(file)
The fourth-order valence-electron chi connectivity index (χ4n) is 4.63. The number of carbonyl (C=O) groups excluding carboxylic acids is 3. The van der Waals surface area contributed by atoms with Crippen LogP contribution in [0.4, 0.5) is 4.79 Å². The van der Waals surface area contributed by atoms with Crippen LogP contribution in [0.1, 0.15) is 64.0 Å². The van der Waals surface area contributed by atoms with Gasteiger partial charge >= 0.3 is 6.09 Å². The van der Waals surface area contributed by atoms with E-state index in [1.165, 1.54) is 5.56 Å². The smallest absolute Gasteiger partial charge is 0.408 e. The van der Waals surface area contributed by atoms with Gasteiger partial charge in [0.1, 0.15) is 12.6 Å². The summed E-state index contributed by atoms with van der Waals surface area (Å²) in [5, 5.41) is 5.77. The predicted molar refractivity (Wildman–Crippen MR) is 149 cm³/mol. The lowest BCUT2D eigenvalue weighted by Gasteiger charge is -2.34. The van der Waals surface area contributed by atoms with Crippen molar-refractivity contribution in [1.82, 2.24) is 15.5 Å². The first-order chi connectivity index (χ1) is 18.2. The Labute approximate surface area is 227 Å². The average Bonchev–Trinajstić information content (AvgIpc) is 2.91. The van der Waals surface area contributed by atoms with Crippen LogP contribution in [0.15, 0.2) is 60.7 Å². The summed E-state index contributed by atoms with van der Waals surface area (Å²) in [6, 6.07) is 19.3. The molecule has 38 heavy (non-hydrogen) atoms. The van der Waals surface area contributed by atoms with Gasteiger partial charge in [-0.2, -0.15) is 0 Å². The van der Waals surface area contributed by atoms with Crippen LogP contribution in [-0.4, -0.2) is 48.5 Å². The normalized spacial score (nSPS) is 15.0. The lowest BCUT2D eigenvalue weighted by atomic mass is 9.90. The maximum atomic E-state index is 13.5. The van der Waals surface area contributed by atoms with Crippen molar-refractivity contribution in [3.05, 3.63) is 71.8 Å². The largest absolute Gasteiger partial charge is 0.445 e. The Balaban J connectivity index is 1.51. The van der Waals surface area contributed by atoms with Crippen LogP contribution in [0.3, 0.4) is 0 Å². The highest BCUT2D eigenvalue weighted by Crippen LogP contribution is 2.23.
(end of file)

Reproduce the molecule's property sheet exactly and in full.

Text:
The fourth-order valence-electron chi connectivity index (χ4n) is 4.63. The number of carbonyl (C=O) groups excluding carboxylic acids is 3. The van der Waals surface area contributed by atoms with Crippen LogP contribution in [0.4, 0.5) is 4.79 Å². The van der Waals surface area contributed by atoms with Crippen LogP contribution in [0.1, 0.15) is 64.0 Å². The van der Waals surface area contributed by atoms with Gasteiger partial charge >= 0.3 is 6.09 Å². The van der Waals surface area contributed by atoms with E-state index in [1.165, 1.54) is 5.56 Å². The smallest absolute Gasteiger partial charge is 0.408 e. The van der Waals surface area contributed by atoms with Gasteiger partial charge in [0.1, 0.15) is 12.6 Å². The summed E-state index contributed by atoms with van der Waals surface area (Å²) in [5, 5.41) is 5.77. The predicted molar refractivity (Wildman–Crippen MR) is 149 cm³/mol. The lowest BCUT2D eigenvalue weighted by Gasteiger charge is -2.34. The van der Waals surface area contributed by atoms with Crippen molar-refractivity contribution in [1.82, 2.24) is 15.5 Å². The first-order chi connectivity index (χ1) is 18.2. The Labute approximate surface area is 227 Å². The average Bonchev–Trinajstić information content (AvgIpc) is 2.91. The van der Waals surface area contributed by atoms with Crippen LogP contribution in [0.15, 0.2) is 60.7 Å². The summed E-state index contributed by atoms with van der Waals surface area (Å²) in [6, 6.07) is 19.3. The molecule has 38 heavy (non-hydrogen) atoms. The van der Waals surface area contributed by atoms with Gasteiger partial charge in [-0.2, -0.15) is 0 Å². The van der Waals surface area contributed by atoms with Crippen LogP contribution in [-0.4, -0.2) is 48.5 Å². The normalized spacial score (nSPS) is 15.0. The lowest BCUT2D eigenvalue weighted by atomic mass is 9.90. The maximum atomic E-state index is 13.5. The van der Waals surface area contributed by atoms with Crippen molar-refractivity contribution in [3.05, 3.63) is 71.8 Å². The largest absolute Gasteiger partial charge is 0.445 e. The Balaban J connectivity index is 1.51. The van der Waals surface area contributed by atoms with Crippen LogP contribution in [0.3, 0.4) is 0 Å². The highest BCUT2D eigenvalue weighted by Crippen LogP contribution is 2.23.